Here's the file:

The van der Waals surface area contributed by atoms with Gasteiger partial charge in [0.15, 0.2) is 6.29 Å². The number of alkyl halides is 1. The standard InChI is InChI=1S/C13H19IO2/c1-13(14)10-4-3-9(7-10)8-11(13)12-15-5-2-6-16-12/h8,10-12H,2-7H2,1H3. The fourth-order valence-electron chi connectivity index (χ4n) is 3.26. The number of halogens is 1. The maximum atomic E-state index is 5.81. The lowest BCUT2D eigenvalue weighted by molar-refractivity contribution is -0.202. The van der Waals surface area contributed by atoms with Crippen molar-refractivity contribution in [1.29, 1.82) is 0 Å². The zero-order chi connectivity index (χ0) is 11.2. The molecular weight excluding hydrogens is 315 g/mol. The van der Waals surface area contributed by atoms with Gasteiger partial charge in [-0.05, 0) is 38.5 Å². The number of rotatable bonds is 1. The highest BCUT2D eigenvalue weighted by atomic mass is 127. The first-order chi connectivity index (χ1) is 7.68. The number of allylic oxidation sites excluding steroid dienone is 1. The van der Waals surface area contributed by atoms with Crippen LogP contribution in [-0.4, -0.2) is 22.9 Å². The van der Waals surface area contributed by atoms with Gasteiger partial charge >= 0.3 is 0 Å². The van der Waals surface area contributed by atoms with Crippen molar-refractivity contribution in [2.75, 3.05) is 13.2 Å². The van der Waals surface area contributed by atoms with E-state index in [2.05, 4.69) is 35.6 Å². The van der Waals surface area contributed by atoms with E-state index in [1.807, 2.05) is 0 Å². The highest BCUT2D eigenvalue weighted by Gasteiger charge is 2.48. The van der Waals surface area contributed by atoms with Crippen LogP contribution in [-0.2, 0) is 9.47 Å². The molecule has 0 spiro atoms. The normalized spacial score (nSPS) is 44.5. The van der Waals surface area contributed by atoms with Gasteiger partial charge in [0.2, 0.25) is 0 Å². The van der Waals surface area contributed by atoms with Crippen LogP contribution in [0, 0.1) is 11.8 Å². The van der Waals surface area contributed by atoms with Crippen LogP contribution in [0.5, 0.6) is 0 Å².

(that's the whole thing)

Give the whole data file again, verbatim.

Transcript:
The van der Waals surface area contributed by atoms with Gasteiger partial charge in [0.15, 0.2) is 6.29 Å². The number of alkyl halides is 1. The standard InChI is InChI=1S/C13H19IO2/c1-13(14)10-4-3-9(7-10)8-11(13)12-15-5-2-6-16-12/h8,10-12H,2-7H2,1H3. The fourth-order valence-electron chi connectivity index (χ4n) is 3.26. The number of halogens is 1. The maximum atomic E-state index is 5.81. The lowest BCUT2D eigenvalue weighted by molar-refractivity contribution is -0.202. The van der Waals surface area contributed by atoms with Crippen molar-refractivity contribution in [1.29, 1.82) is 0 Å². The zero-order chi connectivity index (χ0) is 11.2. The molecular weight excluding hydrogens is 315 g/mol. The van der Waals surface area contributed by atoms with Gasteiger partial charge in [-0.05, 0) is 38.5 Å². The number of rotatable bonds is 1. The highest BCUT2D eigenvalue weighted by atomic mass is 127. The first-order chi connectivity index (χ1) is 7.68. The number of allylic oxidation sites excluding steroid dienone is 1. The van der Waals surface area contributed by atoms with Crippen LogP contribution in [-0.4, -0.2) is 22.9 Å². The van der Waals surface area contributed by atoms with Gasteiger partial charge >= 0.3 is 0 Å². The van der Waals surface area contributed by atoms with Crippen molar-refractivity contribution in [2.75, 3.05) is 13.2 Å². The van der Waals surface area contributed by atoms with E-state index in [2.05, 4.69) is 35.6 Å². The van der Waals surface area contributed by atoms with E-state index in [1.807, 2.05) is 0 Å². The highest BCUT2D eigenvalue weighted by Gasteiger charge is 2.48. The van der Waals surface area contributed by atoms with Crippen LogP contribution in [-0.2, 0) is 9.47 Å². The molecule has 0 spiro atoms. The normalized spacial score (nSPS) is 44.5. The van der Waals surface area contributed by atoms with Gasteiger partial charge in [0.2, 0.25) is 0 Å². The van der Waals surface area contributed by atoms with Crippen LogP contribution in [0, 0.1) is 11.8 Å². The van der Waals surface area contributed by atoms with Crippen LogP contribution in [0.5, 0.6) is 0 Å².